• A shared fleet of public AVs. This fleet could provide many residents with affordable mobility. Using EVs is likely to be most economical. We expect people to travel up to 30 percent more, leading to an overall increase in vehicle miles. This could cause more traffic congestion unless the right planning measures are taken. However, the high utilization of shared AVs should reduce fleet sizes.
  • Integrated mobility platforms. These will allow cities to gather data from connected vehicles and infrastructure about prices, schedules, and real-time conditions. Cities could use the data to make smarter improvements and give riders the ability to plan and pay for trips, even using multiple providers.
  • Enhanced public transit. Mass-transit rail systems, walking, and cycling will still offer unrivaled speed and capacity for many journeys. New technologies will enable improvements, such as live updates on the arrival times of buses and trains. And a public AV fleet could offer a more convenient, lower-cost means of transport than buses running along fixed routes. Such changes may be needed to ensure that public transit remains viable.
  • Catalytic urban planning. Planners can alter the urban landscape to enhance mobility. This might involve instituting congestion pricing to prevent traffic slowdowns or demarcating low-emissions zones to speed the uptake of EVs, among other possible changes. If the number of vehicles in Seamless Mobility cities goes down, as we expect it to, and AVs can be directed to park outside city centers, this would reduce the need for parking space and free valuable land area for other uses.

Fifteen dense, developed metropolitan areas have the high-quality public-transit systems, infrastructure-investment capacity, and expertise with public projects that should help them advance toward a Seamless Mobility system before other cities. These pioneer cities include London, Shanghai, and Singapore.

We estimate that Seamless Mobility would yield the greatest social benefits of any integrated model: up to $2.5 billion per year by 2030 in an average city, enough to boost its GDP by as much as 3.9 percent. From 2015 to 2030, the cumulative benefit would be $30 billion to $45 billion, or $6,000 to $7,400 per resident (Exhibit 5). Most of the benefit will come from reduced congestion—provided that cities install infrastructure to let AVs and mass-transit vehicles operate efficiently. Safety and emissions will likely improve on a per-mile basis, but overall increases in mileage will mean that the absolute gains in safety and emissions will remain relatively modest, at just 15 percent of total benefits.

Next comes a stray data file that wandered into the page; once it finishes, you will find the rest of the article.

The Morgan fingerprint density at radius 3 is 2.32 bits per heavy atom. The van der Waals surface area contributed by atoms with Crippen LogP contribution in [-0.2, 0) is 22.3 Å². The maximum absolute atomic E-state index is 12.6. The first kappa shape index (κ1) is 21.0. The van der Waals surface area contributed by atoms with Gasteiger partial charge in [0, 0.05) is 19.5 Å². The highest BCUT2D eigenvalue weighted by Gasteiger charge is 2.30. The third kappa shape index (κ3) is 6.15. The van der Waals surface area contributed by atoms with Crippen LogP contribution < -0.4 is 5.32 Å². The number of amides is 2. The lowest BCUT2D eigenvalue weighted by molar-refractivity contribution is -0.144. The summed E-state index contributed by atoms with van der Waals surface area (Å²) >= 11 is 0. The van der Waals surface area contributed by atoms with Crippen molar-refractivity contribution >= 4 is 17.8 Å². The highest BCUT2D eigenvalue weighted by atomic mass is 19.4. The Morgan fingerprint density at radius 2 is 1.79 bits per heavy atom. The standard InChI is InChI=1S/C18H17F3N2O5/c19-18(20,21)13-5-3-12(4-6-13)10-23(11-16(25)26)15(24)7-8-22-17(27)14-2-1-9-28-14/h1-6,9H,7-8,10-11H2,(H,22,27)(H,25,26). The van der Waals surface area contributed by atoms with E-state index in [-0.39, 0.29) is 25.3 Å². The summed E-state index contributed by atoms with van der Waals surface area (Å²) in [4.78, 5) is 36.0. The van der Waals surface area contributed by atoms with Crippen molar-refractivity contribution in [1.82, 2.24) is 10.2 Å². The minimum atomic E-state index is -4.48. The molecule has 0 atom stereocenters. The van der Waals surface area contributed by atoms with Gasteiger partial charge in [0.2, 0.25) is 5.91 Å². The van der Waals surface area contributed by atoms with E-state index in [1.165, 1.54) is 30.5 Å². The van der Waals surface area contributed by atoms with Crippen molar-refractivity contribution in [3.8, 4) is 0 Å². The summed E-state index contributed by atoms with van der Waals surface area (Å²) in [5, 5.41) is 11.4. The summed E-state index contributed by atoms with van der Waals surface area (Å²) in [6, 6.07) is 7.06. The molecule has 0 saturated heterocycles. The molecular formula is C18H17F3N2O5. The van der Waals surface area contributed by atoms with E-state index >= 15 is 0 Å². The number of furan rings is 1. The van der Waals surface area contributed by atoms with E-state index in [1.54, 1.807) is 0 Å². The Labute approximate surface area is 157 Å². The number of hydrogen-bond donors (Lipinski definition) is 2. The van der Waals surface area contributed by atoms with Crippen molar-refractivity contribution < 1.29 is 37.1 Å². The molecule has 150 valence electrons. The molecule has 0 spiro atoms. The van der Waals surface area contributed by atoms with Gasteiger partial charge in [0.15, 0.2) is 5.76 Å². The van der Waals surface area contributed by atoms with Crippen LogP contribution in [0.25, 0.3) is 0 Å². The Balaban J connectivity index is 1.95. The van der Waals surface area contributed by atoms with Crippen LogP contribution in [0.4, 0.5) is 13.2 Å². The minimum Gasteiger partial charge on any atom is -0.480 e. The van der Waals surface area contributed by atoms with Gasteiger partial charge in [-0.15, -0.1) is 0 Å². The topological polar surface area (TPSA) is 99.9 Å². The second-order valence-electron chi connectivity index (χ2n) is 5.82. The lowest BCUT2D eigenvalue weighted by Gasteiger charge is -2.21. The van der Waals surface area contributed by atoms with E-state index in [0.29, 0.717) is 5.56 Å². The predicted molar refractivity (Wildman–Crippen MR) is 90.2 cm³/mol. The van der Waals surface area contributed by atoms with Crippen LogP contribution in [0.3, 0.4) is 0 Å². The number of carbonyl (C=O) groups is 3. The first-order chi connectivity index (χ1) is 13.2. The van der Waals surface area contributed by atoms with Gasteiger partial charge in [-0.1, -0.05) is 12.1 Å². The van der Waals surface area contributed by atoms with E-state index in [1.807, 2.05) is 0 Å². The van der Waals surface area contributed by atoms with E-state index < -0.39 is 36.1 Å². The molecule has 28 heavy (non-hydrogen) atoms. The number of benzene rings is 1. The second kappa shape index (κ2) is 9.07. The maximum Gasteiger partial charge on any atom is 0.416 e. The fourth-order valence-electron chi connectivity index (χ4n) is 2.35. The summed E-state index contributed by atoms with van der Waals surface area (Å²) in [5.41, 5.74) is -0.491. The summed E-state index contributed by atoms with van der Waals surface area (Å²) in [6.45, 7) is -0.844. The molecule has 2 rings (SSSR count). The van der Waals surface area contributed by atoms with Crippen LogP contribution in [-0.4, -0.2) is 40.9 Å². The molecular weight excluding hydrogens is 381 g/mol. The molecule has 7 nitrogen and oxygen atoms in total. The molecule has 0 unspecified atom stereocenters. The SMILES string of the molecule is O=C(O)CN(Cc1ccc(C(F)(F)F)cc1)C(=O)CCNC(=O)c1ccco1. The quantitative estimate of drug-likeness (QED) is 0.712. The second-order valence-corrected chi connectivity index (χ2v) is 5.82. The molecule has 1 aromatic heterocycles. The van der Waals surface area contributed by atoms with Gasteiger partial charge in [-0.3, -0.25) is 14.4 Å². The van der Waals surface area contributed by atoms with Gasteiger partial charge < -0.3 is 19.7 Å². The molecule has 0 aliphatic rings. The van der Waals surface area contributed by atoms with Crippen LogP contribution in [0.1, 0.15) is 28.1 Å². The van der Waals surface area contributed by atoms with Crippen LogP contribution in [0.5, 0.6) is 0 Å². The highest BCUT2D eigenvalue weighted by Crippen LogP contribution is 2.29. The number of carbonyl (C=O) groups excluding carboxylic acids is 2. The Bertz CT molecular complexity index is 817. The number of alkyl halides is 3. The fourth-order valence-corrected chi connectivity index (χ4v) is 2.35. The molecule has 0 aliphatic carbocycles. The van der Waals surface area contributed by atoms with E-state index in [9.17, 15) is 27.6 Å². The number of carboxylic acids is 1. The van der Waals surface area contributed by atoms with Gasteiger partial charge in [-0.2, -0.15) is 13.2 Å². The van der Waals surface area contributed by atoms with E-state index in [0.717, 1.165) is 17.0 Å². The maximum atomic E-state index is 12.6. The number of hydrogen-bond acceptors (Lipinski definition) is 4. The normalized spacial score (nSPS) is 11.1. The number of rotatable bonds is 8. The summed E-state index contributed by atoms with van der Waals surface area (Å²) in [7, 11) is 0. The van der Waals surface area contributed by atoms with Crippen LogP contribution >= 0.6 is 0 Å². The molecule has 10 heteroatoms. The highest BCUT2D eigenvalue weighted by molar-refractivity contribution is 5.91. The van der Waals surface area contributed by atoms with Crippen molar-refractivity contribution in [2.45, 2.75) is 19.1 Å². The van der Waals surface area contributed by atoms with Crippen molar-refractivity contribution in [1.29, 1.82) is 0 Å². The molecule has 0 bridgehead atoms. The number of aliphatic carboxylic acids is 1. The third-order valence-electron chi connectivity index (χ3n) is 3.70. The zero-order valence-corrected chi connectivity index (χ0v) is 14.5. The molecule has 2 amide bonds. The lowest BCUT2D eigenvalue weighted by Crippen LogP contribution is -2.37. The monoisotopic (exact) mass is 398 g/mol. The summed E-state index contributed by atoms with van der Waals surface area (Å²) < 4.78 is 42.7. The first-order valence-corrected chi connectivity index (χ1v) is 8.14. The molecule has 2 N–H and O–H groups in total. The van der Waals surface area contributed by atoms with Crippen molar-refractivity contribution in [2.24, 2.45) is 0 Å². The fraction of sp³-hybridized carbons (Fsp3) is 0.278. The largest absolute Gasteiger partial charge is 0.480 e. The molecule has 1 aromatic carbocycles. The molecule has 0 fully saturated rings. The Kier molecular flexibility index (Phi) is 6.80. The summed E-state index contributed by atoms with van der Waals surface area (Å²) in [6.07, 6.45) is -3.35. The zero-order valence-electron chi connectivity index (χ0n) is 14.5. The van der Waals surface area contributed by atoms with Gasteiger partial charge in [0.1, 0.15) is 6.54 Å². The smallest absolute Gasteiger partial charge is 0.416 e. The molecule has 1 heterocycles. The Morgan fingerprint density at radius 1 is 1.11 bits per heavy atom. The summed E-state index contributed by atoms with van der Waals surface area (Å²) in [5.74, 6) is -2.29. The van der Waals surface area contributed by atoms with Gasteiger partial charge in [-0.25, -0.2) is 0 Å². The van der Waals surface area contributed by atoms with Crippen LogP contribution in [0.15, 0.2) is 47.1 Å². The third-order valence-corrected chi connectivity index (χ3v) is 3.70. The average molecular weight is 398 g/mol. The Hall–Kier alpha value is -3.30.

Exhibit 5

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Advances in mobility are already affecting the transportation systems of major cities around the world, though not uniformly. Ride-hailing services, for example, have seen much faster growth than car sharing or EVs. Cities are mostly dealing with these trends in isolation. But cities can gain advantages by looking at the future of mobility in a comprehensive, integrated way that anticipates the dependencies and reinforcing effects among trends. This helps them understand the potential pace and impact of change, analyze trade-offs, and lay out helpful policy prescriptions. Cities that do this well stand a better chance of shaping the future of mobility in a way that balances benefits with potential adverse effects, and thereby improves the lives of their residents.


About the author(s)

Shannon Bouton is the global manager of the McKinsey Center for Business and Environment and is based in McKinsey’s Detroit office, Eric Hannon is a partner in the Frankfurt office, Stefan M. Knupfer is a senior partner in the Stamford office and a leader of McKinsey’s Sustainability and Resource Productivity Practice, and Surya Ramkumar is a partner in the Amsterdam office.